All can agree that the Obama administration is mired in myriads of scandals, but as yet no one can quite figure out what they all mean and where they will lead.
Benghazi differs from all the other scandals — and from both Watergate and Iran-Contra — because in this case administration lapses led to the deaths of four Americans. Nine months later, the administration’s problems of damage control remain fourfold: (a) there was ample warning that American personnel were in danger in Libya, and yet requests for increased security were denied; (b) during the actual attack, the American tradition of sending in relief forces on the chance that fellow Americans could be saved was abrogated; (c) the president and his top officials knowingly advanced a narrative of a culpable filmmaker that they knew was not accurate; (d) a through c are best explained as resulting not from honest human error or the fog of war, but from a methodical effort to assure the public in the weeks before the election that “lead from behind” in Libya had been a successful venture and that the death of Osama bin Laden had made al-Qaeda–inspired terrorism rare. All other concerns became secondary, including the safety of Americans in Libya.
Until someone proves that the administration was not wrong in failing to beef up our posts, was not wrong in not ordering immediate succor, was not wrong in blaming the violence on a filmmaker, and was not wrong in covering up the truth by promoting a demonstrably false narrative, the scandal will not go away.
Other questions remained unanswered. What role was the “consulate” actually playing? Who gave the stand-down order despite the calls for help? Who dreamed up the filmmaker-as-guilty-party yarn? Did General David Petraeus’s post-Benghazi testimony square with the
In the AP and Fox News scandals, it cannot have been leaks per se that prompted the administration to go after journalists, given that the administration itself had leaked key classified information about the Stuxnet virus, the drone program, the bin Laden hit, and the Yemeni double agent. The suspect reporters were not so much enemies as rivals. They were monitored not because the administration wanted all leaks stopped so as to ensure that national security was not endangered, but because it wished to retain a monopoly on them: In-house favorable leaks were okay; unauthorized ones by others were grounds for surveillance. Note in all these scandals that when the Obama administration begins demonizing an opponent — Fox News since 2009; the Tea Party in 2010 — then usually the government finds a way unlawfully to go after it. For now, the public wonders how does Eric Holder explain his conflicting testimony to Congress, and will those in the administration who leaked favorable classified information to pet reporters be prosecuted? Will granting exclusive access to the bin Laden trove to a reporter like David Ignatius, who could be expected to present a narrative laudatory of the administration, have any repercussions?
The AP/Fox scandal affects not only the reporters involved but also the way the news is disseminated, and the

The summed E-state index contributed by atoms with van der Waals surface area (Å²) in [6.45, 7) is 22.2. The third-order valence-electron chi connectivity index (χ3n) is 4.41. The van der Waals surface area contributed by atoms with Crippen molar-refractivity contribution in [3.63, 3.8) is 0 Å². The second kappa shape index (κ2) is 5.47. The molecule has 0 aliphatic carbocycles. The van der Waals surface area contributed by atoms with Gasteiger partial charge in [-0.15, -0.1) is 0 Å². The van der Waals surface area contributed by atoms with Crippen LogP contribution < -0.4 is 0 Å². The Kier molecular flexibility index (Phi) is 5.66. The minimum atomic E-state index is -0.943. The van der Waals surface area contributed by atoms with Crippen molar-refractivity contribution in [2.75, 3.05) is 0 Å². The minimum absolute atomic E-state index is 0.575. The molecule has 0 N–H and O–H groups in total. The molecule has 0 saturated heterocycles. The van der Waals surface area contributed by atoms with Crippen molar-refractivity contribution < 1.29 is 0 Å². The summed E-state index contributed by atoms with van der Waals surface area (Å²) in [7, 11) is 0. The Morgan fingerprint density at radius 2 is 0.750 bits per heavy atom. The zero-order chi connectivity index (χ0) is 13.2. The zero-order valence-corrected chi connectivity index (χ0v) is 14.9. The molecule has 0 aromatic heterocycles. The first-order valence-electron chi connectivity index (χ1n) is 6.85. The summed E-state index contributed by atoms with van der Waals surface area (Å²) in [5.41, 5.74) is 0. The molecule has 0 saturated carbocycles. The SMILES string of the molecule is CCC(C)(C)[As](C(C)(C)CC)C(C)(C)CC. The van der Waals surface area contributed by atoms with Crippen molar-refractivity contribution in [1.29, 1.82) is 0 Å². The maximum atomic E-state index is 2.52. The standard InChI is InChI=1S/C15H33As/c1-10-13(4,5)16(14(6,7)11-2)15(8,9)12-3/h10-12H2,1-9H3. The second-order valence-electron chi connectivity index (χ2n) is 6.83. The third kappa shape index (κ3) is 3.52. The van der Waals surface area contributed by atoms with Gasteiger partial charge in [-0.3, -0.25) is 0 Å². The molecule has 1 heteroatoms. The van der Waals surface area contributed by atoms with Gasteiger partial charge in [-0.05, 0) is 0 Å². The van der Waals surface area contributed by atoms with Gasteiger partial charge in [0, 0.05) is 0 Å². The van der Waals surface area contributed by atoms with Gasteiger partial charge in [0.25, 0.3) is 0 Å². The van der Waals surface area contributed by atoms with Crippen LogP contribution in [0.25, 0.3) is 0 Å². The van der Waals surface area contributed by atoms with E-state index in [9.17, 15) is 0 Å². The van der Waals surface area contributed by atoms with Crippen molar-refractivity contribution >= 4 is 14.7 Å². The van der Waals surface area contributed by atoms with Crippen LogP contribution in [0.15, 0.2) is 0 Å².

I don’t see how the reputation of the
So far, we know that the administration’s story that
The problem with the NSA monitoring is not just Obama’s hypocrisy of once decrying elements of the Patriot Act only to embrace them, or indeed expand upon them. By now, everyone knows that what Obama demagogued in 2008 was what he adopted in 2009. Nor is the problem that the U.S. does not have a need to monitor the communications of potential terrorists who plan attacks through the Internet, e-mail, and cell phones. Rather, the dilemma for the Obama administration is that the apparently vastly expanded NSA surveillance came at a time when, in high-profile terrorist cases — the Tsarnaev bombing, Major Hasan’s murder spree — U.S. officials did not use the intelligence in their possession to preempt terrorist acts. Fairly or not, there is the impression that a James Rosen of Fox News or the tea-party affiliates were more likely to earn unlawful federal attention than was a possible terrorist. In the present climate, the NSA will be presumed guilty of something until proven innocent.
And of course the NSA disclosures do not appear in a vacuum, but amid a multitude of other scandals in which the administration’s initial explanations have proven deceptive. In other words, if even a few cases emerge in which those who by no stretch of the imagination could be suspected of terrorism were monitored, then the NSA disclosures will prove by far the most damaging of all the scandals.
Finally, the common denominator in these transgressions is that they all predated the 2012 election, were kept secret from the public, and emerged only once Barack Obama was safely elected. In that regard, they were successful operations that ensured that the voters went to the polls with the impression that al-Qaeda–inspired terror was rare, Libya was secure, the Tea Party had deflated and disappeared, and their unheralded president was, as the good leaks showed, in the shadows successfully fighting terrorists by drone, computer, SEAL teams, and double agents. The later whistle-blowers — the State Department’s Gregory Hicks, the NSA’s Edward Snowden, and Lois Lerner of the
Paranoia over reelection, in classic Nixon style, is the common key that unlocks much of the mystery surrounding the administration’s reckless, unethical, and often unlawful behavior.
— NRO contributor Victor Davis Hanson is a senior fellow at the Hoover Institution. His The Savior Generals is just out from Bloomsbury Books.